Originally published in 1998, Women Without Men is a fascinating contemporary narrative about five Iranian women who break the mould of the heteropatriarchal society that perpetually confines women. It is not only a revolutionary novel that challenges the normative practice of gender policing and gendered politics in Iran–but Parsipur’s use of magical realism and Islamic imagery, as well as her impeccable writing also make the novel a feminist classic. Okay, I know, this post is supposed to be about Marjan Kamali’s The Stationery Shop–so let me move on.
I picked Kamali’s latest novel for Iran because I have heard a lot of Kamali who was born to Iranian parents in Turkey. She’s traveled extensively and lived in Kenya, Germany, Turkey, Iran, and the United States. Her multifaceted identity axiomatically complicates her positionality as an Iranian writer only, making The Stationery Shop the perfect novel for my project.
The novel tells a story of love, loss, grief, and rebirth. Although the focus is on the seventeen-year-old Roya and Bahram whose lives change after they run into each other at a stationery shop in Tehran, Kamali explores the various shapes and forms that love takes: passionate love, compassionate love, love for books, love for one’s homeland, queer love, and so forth.
The narrative moves back and forth in time, taking us to 1950s Tehran when PM Mohammed Massadegh was overthrown in the 1953 Iranian coup d’état. As fissures between pro-shah, pro-Massadegh, and pro-communist groups increase dramatically, the hope for democracy, equality, love, and a meaningful future is overthrown as well.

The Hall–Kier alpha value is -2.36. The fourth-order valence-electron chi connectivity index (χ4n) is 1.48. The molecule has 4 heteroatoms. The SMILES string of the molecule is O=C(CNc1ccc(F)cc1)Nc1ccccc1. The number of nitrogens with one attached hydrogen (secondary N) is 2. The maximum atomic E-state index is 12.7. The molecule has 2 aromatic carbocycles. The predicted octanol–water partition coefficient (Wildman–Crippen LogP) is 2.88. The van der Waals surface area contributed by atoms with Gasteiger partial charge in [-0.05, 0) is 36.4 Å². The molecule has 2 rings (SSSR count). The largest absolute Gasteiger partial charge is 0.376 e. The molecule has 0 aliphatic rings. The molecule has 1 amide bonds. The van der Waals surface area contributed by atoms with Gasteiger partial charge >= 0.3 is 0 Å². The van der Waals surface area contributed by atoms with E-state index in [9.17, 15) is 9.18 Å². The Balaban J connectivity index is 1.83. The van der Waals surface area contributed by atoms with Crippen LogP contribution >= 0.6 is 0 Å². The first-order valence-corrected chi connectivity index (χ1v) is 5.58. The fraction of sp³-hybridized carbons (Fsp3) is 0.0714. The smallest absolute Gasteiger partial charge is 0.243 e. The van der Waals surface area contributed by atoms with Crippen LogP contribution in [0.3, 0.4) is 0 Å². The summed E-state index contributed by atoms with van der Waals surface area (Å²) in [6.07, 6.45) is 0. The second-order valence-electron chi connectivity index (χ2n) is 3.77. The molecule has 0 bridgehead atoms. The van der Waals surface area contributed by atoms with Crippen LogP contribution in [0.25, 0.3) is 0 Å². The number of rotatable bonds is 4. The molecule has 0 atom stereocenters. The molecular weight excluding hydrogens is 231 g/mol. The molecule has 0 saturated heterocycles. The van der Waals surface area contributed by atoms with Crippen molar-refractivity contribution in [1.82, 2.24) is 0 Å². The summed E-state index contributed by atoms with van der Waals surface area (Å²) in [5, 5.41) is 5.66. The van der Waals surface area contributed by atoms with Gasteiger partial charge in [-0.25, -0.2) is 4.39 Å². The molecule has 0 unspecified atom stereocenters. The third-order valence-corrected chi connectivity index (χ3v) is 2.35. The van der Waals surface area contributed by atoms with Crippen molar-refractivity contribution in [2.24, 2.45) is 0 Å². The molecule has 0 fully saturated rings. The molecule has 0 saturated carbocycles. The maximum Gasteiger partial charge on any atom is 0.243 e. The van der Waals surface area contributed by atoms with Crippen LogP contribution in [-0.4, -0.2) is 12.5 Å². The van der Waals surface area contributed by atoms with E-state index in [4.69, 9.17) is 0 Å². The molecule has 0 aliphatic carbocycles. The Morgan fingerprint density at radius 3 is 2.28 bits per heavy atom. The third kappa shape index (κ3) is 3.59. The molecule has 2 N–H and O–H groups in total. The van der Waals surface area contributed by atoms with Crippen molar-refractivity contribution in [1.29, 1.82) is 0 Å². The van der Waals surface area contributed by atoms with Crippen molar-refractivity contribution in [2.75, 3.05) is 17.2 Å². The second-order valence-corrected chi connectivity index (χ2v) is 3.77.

The difficulty of holding on to love in the midst of chaos and political rivalry is a recurrent theme in Anglophone and Farsi novels from Iran. Unfortunately, history has repeated itself more than once; one of the fundamental human needs, the right to be who you are and to choose whom you love has been overlooked in a divided society that has long grappled with coup attempts, protests, political and social conflicts, and ongoing violence (Isn’t it heartbreaking that this statement applies to the majority of the nations around the world?).
In this context, The Stationery Shop is not merely a love story; it is part of recorded history, a cautionary tale, if you will.
The plot tackles displacement, nostalgia, aging, the power of places and memories, highlighting the magical ways in which serendipity unfolds, despite the ongoing conflicts and violence. “Time is not linear but circular. There’s no past, present, future,” as our omniscient narrator finds the seventy-seven year-old Roya ruminating at the end, “Roya was the woman she was today and the seventeen-year-old girl in the Stationary Shop, always. […] The past was always there, lurking in the corners, winking at you when you thought you’d move on, hanging on to your organs from the inside.”
Some of my favorite quotes from The Stationery Shop:
Other Books to Read From Iran:
A Door Between Us by Ehsaneh Sadr (2020), Blackstone Publishing. ***I read an advance copy of this novel–you can read my reflection here.
The Girl from the Garden by Parnaz Foroutan (2015), Ecco.
Together Tea by Marjan Kamali (2013), Ecco.
Touba and the Meaning of Night (2006) (Tuba va ma’na-ye shab, 1990) by Shahrnush Parsipur, translated from the Persian by Havva Houshmand and Kamran Talattof, The Feminist Press at CUNY.
Reading Lolita in Tehran by Azar Nafisi (2003) ***I always suggest that RLT be read along with Jasmine and Stars: Reading More than Lolita in Tehran, by Fatemeh Keshavarz (2007), which is a brilliant reaction/response to Nafisi’s memoir.